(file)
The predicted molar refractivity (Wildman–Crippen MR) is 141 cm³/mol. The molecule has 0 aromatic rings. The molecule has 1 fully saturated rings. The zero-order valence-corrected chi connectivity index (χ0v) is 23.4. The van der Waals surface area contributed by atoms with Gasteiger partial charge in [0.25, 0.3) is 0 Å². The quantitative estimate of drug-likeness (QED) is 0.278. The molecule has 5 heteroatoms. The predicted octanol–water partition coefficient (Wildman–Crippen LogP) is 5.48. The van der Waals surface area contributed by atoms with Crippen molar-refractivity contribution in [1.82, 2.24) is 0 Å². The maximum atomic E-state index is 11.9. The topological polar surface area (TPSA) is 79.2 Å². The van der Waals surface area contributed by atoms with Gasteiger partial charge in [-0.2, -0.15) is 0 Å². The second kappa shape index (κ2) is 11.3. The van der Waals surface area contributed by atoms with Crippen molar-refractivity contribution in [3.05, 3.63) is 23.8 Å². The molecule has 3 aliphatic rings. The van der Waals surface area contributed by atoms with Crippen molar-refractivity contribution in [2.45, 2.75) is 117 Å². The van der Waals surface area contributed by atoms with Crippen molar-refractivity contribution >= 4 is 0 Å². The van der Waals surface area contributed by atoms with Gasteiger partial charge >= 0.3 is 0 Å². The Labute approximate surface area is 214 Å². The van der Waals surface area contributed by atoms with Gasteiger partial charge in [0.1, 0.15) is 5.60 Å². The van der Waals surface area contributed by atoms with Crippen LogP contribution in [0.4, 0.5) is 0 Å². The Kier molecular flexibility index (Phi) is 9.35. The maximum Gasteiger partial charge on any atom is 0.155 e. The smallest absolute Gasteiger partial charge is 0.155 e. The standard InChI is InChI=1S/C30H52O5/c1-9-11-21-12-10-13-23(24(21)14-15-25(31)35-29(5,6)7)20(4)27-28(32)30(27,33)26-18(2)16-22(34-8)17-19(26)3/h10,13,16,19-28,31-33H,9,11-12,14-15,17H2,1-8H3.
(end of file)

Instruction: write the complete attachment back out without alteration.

The predicted molar refractivity (Wildman–Crippen MR) is 141 cm³/mol. The molecule has 0 aromatic rings. The molecule has 1 fully saturated rings. The zero-order valence-corrected chi connectivity index (χ0v) is 23.4. The van der Waals surface area contributed by atoms with Gasteiger partial charge in [0.25, 0.3) is 0 Å². The quantitative estimate of drug-likeness (QED) is 0.278. The molecule has 5 heteroatoms. The predicted octanol–water partition coefficient (Wildman–Crippen LogP) is 5.48. The van der Waals surface area contributed by atoms with Crippen molar-refractivity contribution in [1.82, 2.24) is 0 Å². The maximum atomic E-state index is 11.9. The topological polar surface area (TPSA) is 79.2 Å². The van der Waals surface area contributed by atoms with Gasteiger partial charge in [-0.2, -0.15) is 0 Å². The second kappa shape index (κ2) is 11.3. The van der Waals surface area contributed by atoms with Crippen molar-refractivity contribution in [3.05, 3.63) is 23.8 Å². The molecule has 3 aliphatic rings. The van der Waals surface area contributed by atoms with Crippen molar-refractivity contribution in [2.45, 2.75) is 117 Å². The van der Waals surface area contributed by atoms with Crippen molar-refractivity contribution >= 4 is 0 Å². The van der Waals surface area contributed by atoms with Gasteiger partial charge >= 0.3 is 0 Å². The Labute approximate surface area is 214 Å². The van der Waals surface area contributed by atoms with Gasteiger partial charge in [0.1, 0.15) is 5.60 Å². The van der Waals surface area contributed by atoms with Crippen LogP contribution in [0.4, 0.5) is 0 Å². The Kier molecular flexibility index (Phi) is 9.35. The maximum Gasteiger partial charge on any atom is 0.155 e. The smallest absolute Gasteiger partial charge is 0.155 e. The standard InChI is InChI=1S/C30H52O5/c1-9-11-21-12-10-13-23(24(21)14-15-25(31)35-29(5,6)7)20(4)27-28(32)30(27,33)26-18(2)16-22(34-8)17-19(26)3/h10,13,16,19-28,31-33H,9,11-12,14-15,17H2,1-8H3.